Sunday, March 13, 2011


Recently I read a book called, One Thousand Gifts. Rarely do I read Christian "self help" kind of books. Most of them seem too "if you do this system, God will bless you" kind of books. I decided to give this one a try, given the fact that I just felt the need for a little boost in my spiritual life. This was written by a farmer's wife. How could it be not good, right?
Never have a read a book that has convicted me so much. I cried while reading this book more than I have ever cried with a book in hand. Even the most emotional novel hasn't evoke this need for a tissue box handy! God used this little 227 page book to convict my heart. And slowly my stubborn, unthankful self is beginning to grow again. I am choosing to look for grace in the little moments. The times when it isn't quite so apparent. This little portion of the book, on page 59, has been on my mind since reading it. I even highlighted it:
When we lay the soil of our hard lives open to the rain of grace and let joy penetrate our cracked and dry places, let the joy soak into our broken skin and deep crevices, life grows. How can this not be the best thing for the world? For us? The clouds open when we mouth thanks....Something always comes to fill the empty places. And when I give thanks for the seemingly microscopic, I make a place for God to grow within me. This, this, makes me full, and I "magnify him with thanksgiving" (Ps. 69:30), and God enters the world. What will a life magnify? The world's stress cracks, the grubbiness of the day, all that is wholly wrong and terribly busted? Or God? Never is God's omnipotence and omniscience diminutive. God is not in need of magnifying by us so small, but the reverse. It's our lives that are little and we have falsely inflated self, and in thanks we decrease and the world returns right. I say thanks and I swell with Him, and I swell the world and He stirs me, joy all afoot.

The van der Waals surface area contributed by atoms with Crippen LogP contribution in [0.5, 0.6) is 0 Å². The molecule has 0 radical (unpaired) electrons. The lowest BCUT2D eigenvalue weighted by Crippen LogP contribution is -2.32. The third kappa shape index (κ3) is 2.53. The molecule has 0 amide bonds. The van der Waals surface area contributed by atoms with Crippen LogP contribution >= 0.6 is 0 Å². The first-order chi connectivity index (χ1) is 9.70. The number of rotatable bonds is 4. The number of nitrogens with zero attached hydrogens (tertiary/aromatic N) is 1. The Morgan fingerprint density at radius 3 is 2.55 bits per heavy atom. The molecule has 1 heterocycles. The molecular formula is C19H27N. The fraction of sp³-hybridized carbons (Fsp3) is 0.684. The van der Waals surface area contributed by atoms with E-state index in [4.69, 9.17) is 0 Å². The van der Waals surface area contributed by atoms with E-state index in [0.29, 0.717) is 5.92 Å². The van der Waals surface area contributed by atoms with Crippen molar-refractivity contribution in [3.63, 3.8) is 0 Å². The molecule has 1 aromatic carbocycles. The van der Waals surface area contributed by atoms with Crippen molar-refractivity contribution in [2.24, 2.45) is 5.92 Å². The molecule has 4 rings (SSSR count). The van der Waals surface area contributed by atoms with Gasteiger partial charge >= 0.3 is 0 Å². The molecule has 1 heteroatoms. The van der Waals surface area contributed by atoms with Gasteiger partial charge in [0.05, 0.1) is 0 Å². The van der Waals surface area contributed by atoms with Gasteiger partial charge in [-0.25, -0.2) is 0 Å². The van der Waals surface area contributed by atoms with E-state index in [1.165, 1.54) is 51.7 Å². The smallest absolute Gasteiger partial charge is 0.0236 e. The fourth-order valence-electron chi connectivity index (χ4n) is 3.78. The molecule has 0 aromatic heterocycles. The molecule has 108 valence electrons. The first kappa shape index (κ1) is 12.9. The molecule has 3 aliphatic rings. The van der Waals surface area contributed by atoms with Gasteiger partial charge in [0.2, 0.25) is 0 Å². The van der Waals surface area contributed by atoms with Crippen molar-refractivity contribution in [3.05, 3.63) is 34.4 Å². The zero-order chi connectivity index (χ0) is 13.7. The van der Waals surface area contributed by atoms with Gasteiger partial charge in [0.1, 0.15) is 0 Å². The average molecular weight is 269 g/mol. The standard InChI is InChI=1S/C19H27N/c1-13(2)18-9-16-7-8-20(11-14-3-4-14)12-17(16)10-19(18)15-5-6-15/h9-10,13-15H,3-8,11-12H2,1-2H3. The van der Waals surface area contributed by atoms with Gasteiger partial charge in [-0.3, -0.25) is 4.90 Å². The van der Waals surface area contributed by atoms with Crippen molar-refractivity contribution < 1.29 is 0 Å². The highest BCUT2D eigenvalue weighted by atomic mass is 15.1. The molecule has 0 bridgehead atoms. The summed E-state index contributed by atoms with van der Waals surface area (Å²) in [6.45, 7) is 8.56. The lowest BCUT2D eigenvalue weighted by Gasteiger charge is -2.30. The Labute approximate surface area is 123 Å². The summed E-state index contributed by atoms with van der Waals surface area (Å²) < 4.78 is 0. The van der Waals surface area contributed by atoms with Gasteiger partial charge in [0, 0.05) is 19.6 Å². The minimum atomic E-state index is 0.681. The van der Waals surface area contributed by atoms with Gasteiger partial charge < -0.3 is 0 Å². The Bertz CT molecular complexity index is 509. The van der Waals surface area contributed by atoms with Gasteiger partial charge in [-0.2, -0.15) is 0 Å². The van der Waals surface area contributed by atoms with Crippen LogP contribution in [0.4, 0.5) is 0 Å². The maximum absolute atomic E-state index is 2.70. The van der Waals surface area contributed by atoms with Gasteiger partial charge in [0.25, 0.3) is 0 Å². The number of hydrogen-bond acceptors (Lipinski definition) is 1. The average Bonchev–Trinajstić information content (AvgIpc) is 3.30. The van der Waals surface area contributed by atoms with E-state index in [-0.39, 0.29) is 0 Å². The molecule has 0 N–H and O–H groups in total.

Last night I was reading Psalm 97. The last verse of the chapter says something about giving thanks at the remembrance of His holiness. The word "remembrance" means "a memorial". Our thanksgiving should be a memorial to our God.
I have known all this and been taught all this from the time I can remember. Lots of sermons on thanksgiving, "give thanks in all things", etc, etc. But somehow, God's using right now to let me really start understanding it.
It's made it possible for me to be quiet in the midst of little boys screaming at one another, finding the thing to be thankful for in that moment, and then address the boys with the right spirit. The times when I am tired and my nerves are unraveling, and supper is late, and Jonathan is grouchy, and the house is a mess - even in those moments, I can give thanks.
I still fail more often than not, but each time I open myself to grace, I am awed by the peace that comes.


  1. good thoughts! thanks for sharing.

  2. Very encouraging, just what I needed to read right now :) Thanks for posting!